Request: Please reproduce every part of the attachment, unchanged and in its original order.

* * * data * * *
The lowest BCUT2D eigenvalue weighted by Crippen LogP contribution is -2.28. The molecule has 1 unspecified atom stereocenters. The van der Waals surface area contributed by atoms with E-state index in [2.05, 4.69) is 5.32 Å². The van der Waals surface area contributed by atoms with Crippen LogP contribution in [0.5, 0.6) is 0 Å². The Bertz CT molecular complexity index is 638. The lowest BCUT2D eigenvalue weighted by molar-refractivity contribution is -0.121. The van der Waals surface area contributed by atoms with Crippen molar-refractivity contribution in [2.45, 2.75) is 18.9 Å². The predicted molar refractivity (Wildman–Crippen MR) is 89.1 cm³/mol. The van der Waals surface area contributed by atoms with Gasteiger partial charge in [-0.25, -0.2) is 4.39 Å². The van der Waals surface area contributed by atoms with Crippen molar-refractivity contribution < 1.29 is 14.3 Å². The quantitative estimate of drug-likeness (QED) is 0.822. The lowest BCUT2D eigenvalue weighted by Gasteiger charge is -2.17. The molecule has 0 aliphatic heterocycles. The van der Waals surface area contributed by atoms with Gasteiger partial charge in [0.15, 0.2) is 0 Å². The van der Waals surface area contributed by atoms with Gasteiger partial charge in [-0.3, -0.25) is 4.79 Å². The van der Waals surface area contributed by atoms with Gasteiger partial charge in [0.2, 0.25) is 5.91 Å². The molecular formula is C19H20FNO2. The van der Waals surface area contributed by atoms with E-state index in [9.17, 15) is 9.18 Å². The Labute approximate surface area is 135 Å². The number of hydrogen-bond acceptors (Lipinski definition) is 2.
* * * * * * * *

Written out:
The lowest BCUT2D eigenvalue weighted by Crippen LogP contribution is -2.28. The molecule has 1 unspecified atom stereocenters. The van der Waals surface area contributed by atoms with E-state index in [2.05, 4.69) is 5.32 Å². The van der Waals surface area contributed by atoms with Crippen LogP contribution in [0.5, 0.6) is 0 Å². The Bertz CT molecular complexity index is 638. The lowest BCUT2D eigenvalue weighted by molar-refractivity contribution is -0.121. The van der Waals surface area contributed by atoms with Crippen molar-refractivity contribution in [2.45, 2.75) is 18.9 Å². The predicted molar refractivity (Wildman–Crippen MR) is 89.1 cm³/mol. The van der Waals surface area contributed by atoms with Gasteiger partial charge in [-0.25, -0.2) is 4.39 Å². The van der Waals surface area contributed by atoms with Crippen molar-refractivity contribution < 1.29 is 14.3 Å². The quantitative estimate of drug-likeness (QED) is 0.822. The lowest BCUT2D eigenvalue weighted by Gasteiger charge is -2.17. The molecule has 0 aliphatic heterocycles. The van der Waals surface area contributed by atoms with Gasteiger partial charge in [0.15, 0.2) is 0 Å². The van der Waals surface area contributed by atoms with Gasteiger partial charge in [-0.3, -0.25) is 4.79 Å². The van der Waals surface area contributed by atoms with Gasteiger partial charge in [0.2, 0.25) is 5.91 Å². The molecular formula is C19H20FNO2. The van der Waals surface area contributed by atoms with E-state index in [9.17, 15) is 9.18 Å². The Labute approximate surface area is 135 Å². The number of hydrogen-bond acceptors (Lipinski definition) is 2.